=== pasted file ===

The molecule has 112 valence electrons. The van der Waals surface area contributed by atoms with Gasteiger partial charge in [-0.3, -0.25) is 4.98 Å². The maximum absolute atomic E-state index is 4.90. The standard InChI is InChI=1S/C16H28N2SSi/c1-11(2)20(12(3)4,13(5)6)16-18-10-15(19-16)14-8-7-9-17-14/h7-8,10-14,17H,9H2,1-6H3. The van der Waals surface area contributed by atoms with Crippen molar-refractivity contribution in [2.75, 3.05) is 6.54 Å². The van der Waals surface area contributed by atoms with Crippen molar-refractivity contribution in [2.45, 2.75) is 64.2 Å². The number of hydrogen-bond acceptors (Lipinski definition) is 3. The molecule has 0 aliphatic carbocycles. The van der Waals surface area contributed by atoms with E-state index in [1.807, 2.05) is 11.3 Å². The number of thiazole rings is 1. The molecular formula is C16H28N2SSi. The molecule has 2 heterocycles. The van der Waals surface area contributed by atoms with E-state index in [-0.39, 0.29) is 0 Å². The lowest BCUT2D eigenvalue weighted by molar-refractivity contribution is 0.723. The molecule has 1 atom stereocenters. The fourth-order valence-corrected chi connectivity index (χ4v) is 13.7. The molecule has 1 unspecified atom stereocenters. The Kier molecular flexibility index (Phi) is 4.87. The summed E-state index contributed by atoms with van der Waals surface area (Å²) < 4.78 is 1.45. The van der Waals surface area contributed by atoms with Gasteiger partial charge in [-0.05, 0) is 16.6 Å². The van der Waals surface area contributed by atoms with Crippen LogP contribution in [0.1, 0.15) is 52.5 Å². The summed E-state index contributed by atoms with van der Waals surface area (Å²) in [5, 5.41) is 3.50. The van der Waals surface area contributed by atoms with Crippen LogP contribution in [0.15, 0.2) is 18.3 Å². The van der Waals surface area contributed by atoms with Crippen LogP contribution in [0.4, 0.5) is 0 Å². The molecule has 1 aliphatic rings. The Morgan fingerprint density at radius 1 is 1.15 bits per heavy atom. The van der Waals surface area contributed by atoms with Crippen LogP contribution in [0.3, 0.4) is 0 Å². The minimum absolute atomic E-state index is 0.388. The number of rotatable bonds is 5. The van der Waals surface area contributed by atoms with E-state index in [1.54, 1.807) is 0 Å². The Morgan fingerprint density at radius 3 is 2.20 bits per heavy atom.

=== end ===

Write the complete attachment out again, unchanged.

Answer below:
The molecule has 112 valence electrons. The van der Waals surface area contributed by atoms with Gasteiger partial charge in [-0.3, -0.25) is 4.98 Å². The maximum absolute atomic E-state index is 4.90. The standard InChI is InChI=1S/C16H28N2SSi/c1-11(2)20(12(3)4,13(5)6)16-18-10-15(19-16)14-8-7-9-17-14/h7-8,10-14,17H,9H2,1-6H3. The van der Waals surface area contributed by atoms with Crippen molar-refractivity contribution in [2.75, 3.05) is 6.54 Å². The van der Waals surface area contributed by atoms with Crippen molar-refractivity contribution in [2.45, 2.75) is 64.2 Å². The number of hydrogen-bond acceptors (Lipinski definition) is 3. The molecule has 0 aliphatic carbocycles. The van der Waals surface area contributed by atoms with E-state index in [1.807, 2.05) is 11.3 Å². The number of thiazole rings is 1. The molecular formula is C16H28N2SSi. The molecule has 2 heterocycles. The van der Waals surface area contributed by atoms with E-state index in [-0.39, 0.29) is 0 Å². The lowest BCUT2D eigenvalue weighted by molar-refractivity contribution is 0.723. The molecule has 1 atom stereocenters. The fourth-order valence-corrected chi connectivity index (χ4v) is 13.7. The molecule has 1 unspecified atom stereocenters. The Kier molecular flexibility index (Phi) is 4.87. The summed E-state index contributed by atoms with van der Waals surface area (Å²) < 4.78 is 1.45. The van der Waals surface area contributed by atoms with Gasteiger partial charge in [-0.05, 0) is 16.6 Å². The van der Waals surface area contributed by atoms with Crippen LogP contribution in [0.1, 0.15) is 52.5 Å². The summed E-state index contributed by atoms with van der Waals surface area (Å²) in [5, 5.41) is 3.50. The van der Waals surface area contributed by atoms with Crippen LogP contribution in [0.15, 0.2) is 18.3 Å². The van der Waals surface area contributed by atoms with Crippen LogP contribution in [0.4, 0.5) is 0 Å². The molecule has 1 aliphatic rings. The Morgan fingerprint density at radius 1 is 1.15 bits per heavy atom. The van der Waals surface area contributed by atoms with Crippen LogP contribution in [0.3, 0.4) is 0 Å². The minimum absolute atomic E-state index is 0.388. The number of rotatable bonds is 5. The van der Waals surface area contributed by atoms with E-state index in [1.54, 1.807) is 0 Å². The Morgan fingerprint density at radius 3 is 2.20 bits per heavy atom.